A purple patch is an episode of excellence (sometimes in the midst of
mediocrity). In addition to its usage in sports, the phrase is often
found in reference to portions of literature that are particularly
According to Thrall, Hibbard, and Holman in A Handbook to Literature,
a "purple patch" is "a piece of fine writing . . . which is intensely
colorful . . . rhythmic . . . full of imagery and figures of speech,
characterized by poetic diction."
Bishop Denis J. O'Connell High School English Department
Here's an excerpt from the definition of the word "purple" that I
found in my 1971 edition of the unabridged Oxford English Dictionary:
Purple: Rhetorically, with reference to the qualities of this colour:
bright-hued, brilliant, splendid... Purple patch, passage, piece: a
brilliant or ornate passage in a literary composition (after Latin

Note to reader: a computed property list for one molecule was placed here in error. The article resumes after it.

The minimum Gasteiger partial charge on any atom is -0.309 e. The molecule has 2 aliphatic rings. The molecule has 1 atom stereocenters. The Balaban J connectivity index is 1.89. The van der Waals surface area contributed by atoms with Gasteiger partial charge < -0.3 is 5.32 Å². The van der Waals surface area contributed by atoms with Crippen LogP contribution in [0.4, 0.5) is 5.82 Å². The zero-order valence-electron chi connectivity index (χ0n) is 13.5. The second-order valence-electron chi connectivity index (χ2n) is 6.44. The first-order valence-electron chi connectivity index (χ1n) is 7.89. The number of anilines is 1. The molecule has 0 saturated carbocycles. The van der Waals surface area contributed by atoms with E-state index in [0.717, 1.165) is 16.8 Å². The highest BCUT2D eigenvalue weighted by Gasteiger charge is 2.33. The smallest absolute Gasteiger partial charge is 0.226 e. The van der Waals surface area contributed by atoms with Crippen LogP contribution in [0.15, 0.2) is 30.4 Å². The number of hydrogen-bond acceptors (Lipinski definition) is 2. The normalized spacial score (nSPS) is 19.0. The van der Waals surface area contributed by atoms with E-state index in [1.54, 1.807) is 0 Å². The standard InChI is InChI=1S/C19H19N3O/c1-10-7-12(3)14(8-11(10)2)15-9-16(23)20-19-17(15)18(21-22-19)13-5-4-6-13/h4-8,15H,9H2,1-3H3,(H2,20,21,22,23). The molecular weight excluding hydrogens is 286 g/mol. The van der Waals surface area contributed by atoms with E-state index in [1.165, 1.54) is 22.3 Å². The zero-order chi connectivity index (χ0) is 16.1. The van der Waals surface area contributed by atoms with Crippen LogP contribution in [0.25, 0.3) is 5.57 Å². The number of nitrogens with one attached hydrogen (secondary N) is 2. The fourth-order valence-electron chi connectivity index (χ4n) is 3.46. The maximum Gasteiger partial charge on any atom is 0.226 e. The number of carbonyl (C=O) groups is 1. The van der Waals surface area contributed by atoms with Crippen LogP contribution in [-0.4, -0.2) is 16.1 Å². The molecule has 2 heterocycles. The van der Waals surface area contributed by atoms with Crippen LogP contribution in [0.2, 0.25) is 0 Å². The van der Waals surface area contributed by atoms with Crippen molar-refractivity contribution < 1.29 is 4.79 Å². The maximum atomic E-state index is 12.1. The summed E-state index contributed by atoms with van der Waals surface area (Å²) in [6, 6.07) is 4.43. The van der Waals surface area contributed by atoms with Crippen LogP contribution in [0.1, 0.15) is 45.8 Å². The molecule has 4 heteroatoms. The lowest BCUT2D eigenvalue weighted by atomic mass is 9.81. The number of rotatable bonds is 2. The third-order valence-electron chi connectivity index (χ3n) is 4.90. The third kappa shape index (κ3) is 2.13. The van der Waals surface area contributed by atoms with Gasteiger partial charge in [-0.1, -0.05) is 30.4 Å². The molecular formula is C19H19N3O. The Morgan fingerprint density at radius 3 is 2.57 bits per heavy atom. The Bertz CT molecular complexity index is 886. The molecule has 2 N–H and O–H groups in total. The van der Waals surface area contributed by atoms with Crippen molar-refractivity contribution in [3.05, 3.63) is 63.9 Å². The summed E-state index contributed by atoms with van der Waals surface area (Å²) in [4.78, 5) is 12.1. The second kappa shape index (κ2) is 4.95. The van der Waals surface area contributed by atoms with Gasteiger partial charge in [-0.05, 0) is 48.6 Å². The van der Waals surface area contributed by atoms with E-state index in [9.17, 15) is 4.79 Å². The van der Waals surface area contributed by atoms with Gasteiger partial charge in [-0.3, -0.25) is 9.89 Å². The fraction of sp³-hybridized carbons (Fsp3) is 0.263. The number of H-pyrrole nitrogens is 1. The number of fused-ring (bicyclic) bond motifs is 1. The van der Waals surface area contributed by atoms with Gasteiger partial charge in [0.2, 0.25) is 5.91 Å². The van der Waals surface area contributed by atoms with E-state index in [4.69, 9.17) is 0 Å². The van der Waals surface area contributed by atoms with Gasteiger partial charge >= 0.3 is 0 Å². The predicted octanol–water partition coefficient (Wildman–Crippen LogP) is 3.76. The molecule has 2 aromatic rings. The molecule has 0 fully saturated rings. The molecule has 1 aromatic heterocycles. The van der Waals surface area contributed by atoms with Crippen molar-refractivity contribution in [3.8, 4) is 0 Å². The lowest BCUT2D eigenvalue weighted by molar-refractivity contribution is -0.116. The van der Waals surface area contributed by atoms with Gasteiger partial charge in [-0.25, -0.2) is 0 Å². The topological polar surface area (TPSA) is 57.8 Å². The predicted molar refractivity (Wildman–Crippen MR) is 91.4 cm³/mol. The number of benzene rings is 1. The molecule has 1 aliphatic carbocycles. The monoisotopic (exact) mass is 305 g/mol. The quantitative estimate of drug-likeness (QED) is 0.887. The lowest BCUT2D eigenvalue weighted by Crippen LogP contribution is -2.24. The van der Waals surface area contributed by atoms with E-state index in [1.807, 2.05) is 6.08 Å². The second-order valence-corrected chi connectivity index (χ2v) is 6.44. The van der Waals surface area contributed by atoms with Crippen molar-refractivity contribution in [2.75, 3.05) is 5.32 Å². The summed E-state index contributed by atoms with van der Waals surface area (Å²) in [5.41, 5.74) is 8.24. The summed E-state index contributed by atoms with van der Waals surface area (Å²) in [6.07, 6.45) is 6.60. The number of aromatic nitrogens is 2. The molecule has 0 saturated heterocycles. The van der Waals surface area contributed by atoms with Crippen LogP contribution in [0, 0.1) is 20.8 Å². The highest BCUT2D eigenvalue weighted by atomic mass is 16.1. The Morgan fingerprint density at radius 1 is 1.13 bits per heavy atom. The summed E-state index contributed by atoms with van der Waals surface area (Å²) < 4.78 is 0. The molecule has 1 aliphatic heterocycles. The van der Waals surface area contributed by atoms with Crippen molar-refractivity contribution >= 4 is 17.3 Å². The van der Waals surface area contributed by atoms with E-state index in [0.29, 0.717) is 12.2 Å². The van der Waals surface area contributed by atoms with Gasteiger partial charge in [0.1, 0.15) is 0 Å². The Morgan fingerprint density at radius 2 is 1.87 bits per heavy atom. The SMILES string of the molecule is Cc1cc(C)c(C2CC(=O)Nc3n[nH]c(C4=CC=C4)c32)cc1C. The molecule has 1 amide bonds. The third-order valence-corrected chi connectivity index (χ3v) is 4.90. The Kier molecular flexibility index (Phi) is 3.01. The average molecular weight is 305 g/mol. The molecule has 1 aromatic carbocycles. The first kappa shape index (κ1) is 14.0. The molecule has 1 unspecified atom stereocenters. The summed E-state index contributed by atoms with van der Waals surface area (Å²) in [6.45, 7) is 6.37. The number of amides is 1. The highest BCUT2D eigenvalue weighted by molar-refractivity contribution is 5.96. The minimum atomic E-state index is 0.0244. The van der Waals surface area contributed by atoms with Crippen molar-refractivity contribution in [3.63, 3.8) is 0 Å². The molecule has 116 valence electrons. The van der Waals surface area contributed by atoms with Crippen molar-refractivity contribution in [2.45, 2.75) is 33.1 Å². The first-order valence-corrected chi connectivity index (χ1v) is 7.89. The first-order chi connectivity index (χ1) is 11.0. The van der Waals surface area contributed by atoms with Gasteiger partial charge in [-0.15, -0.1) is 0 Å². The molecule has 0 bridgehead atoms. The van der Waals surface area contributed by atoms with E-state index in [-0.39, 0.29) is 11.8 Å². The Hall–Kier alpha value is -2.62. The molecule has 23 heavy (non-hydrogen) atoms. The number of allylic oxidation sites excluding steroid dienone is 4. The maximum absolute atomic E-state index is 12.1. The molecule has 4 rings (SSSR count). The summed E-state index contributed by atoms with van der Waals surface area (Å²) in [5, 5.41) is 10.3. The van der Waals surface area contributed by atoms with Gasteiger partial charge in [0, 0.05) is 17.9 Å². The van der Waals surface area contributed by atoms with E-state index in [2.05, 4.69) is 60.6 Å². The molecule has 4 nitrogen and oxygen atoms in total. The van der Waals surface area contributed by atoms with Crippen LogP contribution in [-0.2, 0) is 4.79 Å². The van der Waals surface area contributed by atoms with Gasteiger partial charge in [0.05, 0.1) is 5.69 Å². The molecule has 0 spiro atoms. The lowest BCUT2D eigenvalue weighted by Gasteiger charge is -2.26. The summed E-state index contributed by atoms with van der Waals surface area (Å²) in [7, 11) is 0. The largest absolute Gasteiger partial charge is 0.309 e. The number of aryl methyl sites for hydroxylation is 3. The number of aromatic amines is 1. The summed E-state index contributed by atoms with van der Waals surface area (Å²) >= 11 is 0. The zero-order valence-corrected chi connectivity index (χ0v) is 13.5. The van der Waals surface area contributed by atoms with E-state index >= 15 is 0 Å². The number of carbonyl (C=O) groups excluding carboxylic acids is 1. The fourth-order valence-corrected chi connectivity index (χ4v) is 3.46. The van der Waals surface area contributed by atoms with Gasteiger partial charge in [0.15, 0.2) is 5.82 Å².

purpureus pannus, Horace, De Arte Poetica).
The best explanation of this phrase that I have found is on a
delightful site called "The Bedtime Browser: or Why Do We Say That?"
Here is Dr. James Briggs' comment on "purple patch":
To have a purple patch means to have an exceptionally good period in,
say, a game. The origin here is a little obscure but could be based on
the fact that Roman noblemen wore purple togas. They were clearly
exceptional people, hence the analogy. Alternatively the emphasis may
be on the patch since purple and other multicoloured areas were
sometimes set into ancient illuminated texts and other ventures in
order to make them look more distinguished than they truly were. In
Horace's De Arte Poetica he says "Often to weighty enterprises and
such as profess great objects, one or two purple patches are sewn on
to make a fine display in the distance".
Dr. James Briggs: The Bedtime Browser
The published use of the phrase "purple patch" ("purpureus pannus" in
Latin) actually predates Horace. The first-century poet and
philosopher Philodemus had earlier used a Greek phrase with a similar
"[Horace's] use of the phrase 'purpureus pannus' comes from
Philodemus' similar phrase, hai porphurai, at Poem. 1 col. 49.26."
Bryn Mawr Classical Review
Search terms used:
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